Hamilton’s speeches: on 11 Feb., Alexander Hamilton spoke before a meeting of the New York City bar held to consider a memorial to Congress against the repeal of the Judiciary Act of 1801, as their colleagues in Philadelphia had done. On 13 Feb., the New-York Gazette & General Advertiser printed an account of Hamilton’s statements at the meeting, in which he noted that repeal of the Judiciary Act would be an “unequivocal violation” of the Constitution. He spoke against a memorial to Congress, however, because it would have no impact. Hamilton stated that the repeal of the 1801 Act would destroy the independence of the judiciary “and we should, e’er long, be divided into separate confederacies, turning our arms against each other.” On 15 Feb., Denniston & Cheetham’s American Citizen and General Advertiser gave another account of Hamilton’s remarks, reporting that near the close of the meeting he predicted that if the judiciary law were repealed “we should soon see State ‘arrayed against State to embrue their hands in each other’s blood.’ In which case, some daring usurper (he did not mention himself) would arise, seize the reins of government, and like Bonaparte, establish a despotism” (see Syrett, Hamilton description begins Harold C. Syrett and others, eds., The Papers of Alexander Hamilton, New York, 1961–87, 27 vols. description ends , 25:520–7).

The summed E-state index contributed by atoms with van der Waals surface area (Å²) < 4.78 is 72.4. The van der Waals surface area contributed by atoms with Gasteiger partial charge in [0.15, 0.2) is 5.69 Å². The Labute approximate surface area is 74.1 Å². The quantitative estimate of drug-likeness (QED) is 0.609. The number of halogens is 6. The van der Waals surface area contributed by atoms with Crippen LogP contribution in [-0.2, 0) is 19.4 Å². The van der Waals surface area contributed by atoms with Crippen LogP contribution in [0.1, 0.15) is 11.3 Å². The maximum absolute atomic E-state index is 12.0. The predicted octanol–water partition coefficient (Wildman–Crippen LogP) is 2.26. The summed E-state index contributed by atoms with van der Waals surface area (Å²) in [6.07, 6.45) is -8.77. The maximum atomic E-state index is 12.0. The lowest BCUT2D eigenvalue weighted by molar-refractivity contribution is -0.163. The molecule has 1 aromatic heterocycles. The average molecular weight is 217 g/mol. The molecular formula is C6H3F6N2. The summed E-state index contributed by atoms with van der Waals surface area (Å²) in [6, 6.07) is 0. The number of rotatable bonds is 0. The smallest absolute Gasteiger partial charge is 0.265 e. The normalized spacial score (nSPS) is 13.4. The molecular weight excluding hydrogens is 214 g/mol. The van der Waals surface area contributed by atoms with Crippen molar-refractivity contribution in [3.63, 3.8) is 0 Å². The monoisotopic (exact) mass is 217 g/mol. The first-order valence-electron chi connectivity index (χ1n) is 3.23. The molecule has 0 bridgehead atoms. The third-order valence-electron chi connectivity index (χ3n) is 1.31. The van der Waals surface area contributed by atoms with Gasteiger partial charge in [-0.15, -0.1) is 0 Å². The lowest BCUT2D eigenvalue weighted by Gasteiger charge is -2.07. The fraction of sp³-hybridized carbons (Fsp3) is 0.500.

At the close of his speech on 20 Feb., James A. Bayard raised the possibility of resistance by arms, if the Judiciary Act of 1801 were abolished. He argued: “You have a right to abolish by a law, the offices of the judges of the circuit courts.—They have a right to declare your law void. It unavoidably follows in the exercise of these rights, either that you destroy their rights, or that they destroy yours. This doctrine is not an harmless absurdity,” he warned, “it is a most dangerous heresy. It is a doctrine which cannot be practised without producing not discord only, but bloodshed.” Bayard warned again: “There are many, very many who believe, if you strike this blow, you inflict a mortal wound on the constitution. There are many now willing to spill their blood to defend that constitution. Are gentlemen disposed to risk the consequences?” Comparing the U.S. with France, Bayard concluded: “We are standing on the brink of that revolutionary torrent, which deluged in blood one of the fairest countries of Europe” (Speech of the Honorable James A. Bayard, of Delaware. February 19, 20, 1802. On the Bill Received from the Senate, Entitled “An Act to Repeal Certain Acts Respecting the Organization of the Courts of the United States” [Hartford, 1802], 27, 46–8; Annals description begins Annals of the Congress of the United States: The Debates and Proceedings in the Congress of the United States … Compiled from Authentic Materials, Washington, D.C., Gales & Seaton, 1834–56, 42 vols. description ends , 11:648, 650). Bayard’s speech was published in pamphlet form—sometimes along with that of William B. Giles, who defended the proposed legislation—in several cities, including Hanover, New Hampshire; Wilmington, Delaware; Boston, Worcester, Hartford, and Washington, D.C. (Shaw-Shoemaker description begins Ralph R. Shaw and Richard H. Shoemaker, comps., American Bibliography: A Preliminary Checklist for 1801–1819, New York, 1958–63, 22 vols. description ends , Nos. 1848–52, 2323–4, 3443).